I’m a big proponent of digital privacy and I’ll preach to anyone who will hear to educate yourselves about how to protect yourselves online. The Electronic Frontier Foundation and, specifically, it’s Surveillance Self-Defense section are great places to get started.
I’m an Apple user. All of my smart phones have been iPhones. I’m pretty satisfied with that. When I worked for Apple, I saw lots of big and little things that were done to protect customer privacy. Apple’s recent fight with the FBI over the San Bernardino shooters’ phone was simply great. The trouble is that Apple has to compete with Amazon and Google who have I have far less faith with my personal information. As such, I think that there are services and choices that Apple makes that improves the customer experience, but plays a bit more loose with data collection than I’d like, and therefore may risk bleeding some of that information out to parties unknown.
My next computer will likely be from Purism, or if a decent competitor comes up, I’ll look at them too. Their recently announced tablet/laptop combo looks like it’d be right up my alley. Purism is also on working on getting the Free Software Foundation’s endorsement, which is no easy feat. I’d make sure I’d get it with Qubes OS, which I feel is one of the most important operating system projects going on right now. As a disclaimer, I think that Purism is on the right track, but I share Joanna Rutkowska’s skepticism that they’ve made any significant difference in hardware security and that their PR seems to be needlessly aggressive.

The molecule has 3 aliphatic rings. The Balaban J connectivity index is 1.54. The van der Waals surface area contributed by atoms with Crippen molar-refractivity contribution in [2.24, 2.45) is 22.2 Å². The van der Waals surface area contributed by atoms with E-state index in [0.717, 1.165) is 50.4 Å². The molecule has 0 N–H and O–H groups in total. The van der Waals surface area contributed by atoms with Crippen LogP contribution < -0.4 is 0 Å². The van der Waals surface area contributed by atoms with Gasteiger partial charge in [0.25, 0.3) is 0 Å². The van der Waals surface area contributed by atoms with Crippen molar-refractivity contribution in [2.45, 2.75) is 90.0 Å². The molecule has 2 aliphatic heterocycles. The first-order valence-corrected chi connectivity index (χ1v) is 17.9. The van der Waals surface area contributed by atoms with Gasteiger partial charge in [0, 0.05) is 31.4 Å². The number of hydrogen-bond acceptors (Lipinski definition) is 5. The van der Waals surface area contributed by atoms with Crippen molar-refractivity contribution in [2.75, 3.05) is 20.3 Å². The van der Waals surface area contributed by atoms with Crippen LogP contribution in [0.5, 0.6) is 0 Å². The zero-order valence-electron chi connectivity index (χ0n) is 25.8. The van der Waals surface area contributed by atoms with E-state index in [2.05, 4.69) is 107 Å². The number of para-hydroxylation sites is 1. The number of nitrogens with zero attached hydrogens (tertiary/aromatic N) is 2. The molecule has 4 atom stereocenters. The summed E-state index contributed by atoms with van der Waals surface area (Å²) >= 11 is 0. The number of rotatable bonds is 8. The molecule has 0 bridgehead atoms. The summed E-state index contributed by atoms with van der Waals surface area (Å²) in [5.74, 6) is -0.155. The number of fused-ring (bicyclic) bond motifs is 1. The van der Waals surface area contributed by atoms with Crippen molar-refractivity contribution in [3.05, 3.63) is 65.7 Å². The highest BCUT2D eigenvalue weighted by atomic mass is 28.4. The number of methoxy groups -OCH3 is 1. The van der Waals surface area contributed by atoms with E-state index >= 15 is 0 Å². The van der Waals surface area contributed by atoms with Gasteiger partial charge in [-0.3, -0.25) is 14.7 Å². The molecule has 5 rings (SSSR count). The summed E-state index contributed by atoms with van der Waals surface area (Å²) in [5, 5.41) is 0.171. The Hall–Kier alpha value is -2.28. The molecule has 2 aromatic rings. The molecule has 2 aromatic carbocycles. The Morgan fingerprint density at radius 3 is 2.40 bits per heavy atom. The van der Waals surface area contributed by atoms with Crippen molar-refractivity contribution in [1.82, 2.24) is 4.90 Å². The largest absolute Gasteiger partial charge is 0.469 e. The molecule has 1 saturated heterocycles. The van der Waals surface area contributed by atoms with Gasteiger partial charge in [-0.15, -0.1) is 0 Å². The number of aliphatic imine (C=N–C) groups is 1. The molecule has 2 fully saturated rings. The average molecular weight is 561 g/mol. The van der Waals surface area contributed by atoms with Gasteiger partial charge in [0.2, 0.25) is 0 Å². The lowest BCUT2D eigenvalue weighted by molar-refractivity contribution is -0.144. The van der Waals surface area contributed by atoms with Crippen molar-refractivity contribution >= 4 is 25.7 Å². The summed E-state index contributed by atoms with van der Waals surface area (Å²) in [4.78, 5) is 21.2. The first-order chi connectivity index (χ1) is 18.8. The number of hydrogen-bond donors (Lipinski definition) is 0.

If Bunnie Huang’s Novena was a slightly more mature product, I’d get one of those. I’ve enjoyed keeping tabs on Bunnie since his Chumby, which I had and really enjoyed. I’d very much like a Novena in a laptop form factor, but a fellow would need some tin snips or something to make their own.
The phone situation is a little more tricky. Mobile phones, smart or otherwise, leak information constantly and are big time privacy holes. I really like the iOS ecosystem. But what’s going on under the hood of my iPhone? As I’ve said, I’ve got a great deal of trust in Apple, but when it comes to my privacy, they’re not at the top of the list.
If I could figure out a way to get away with not having a smart phone at all, I would, but it’s 2016 and I work in technology. I’d be a tough sell to jettison it.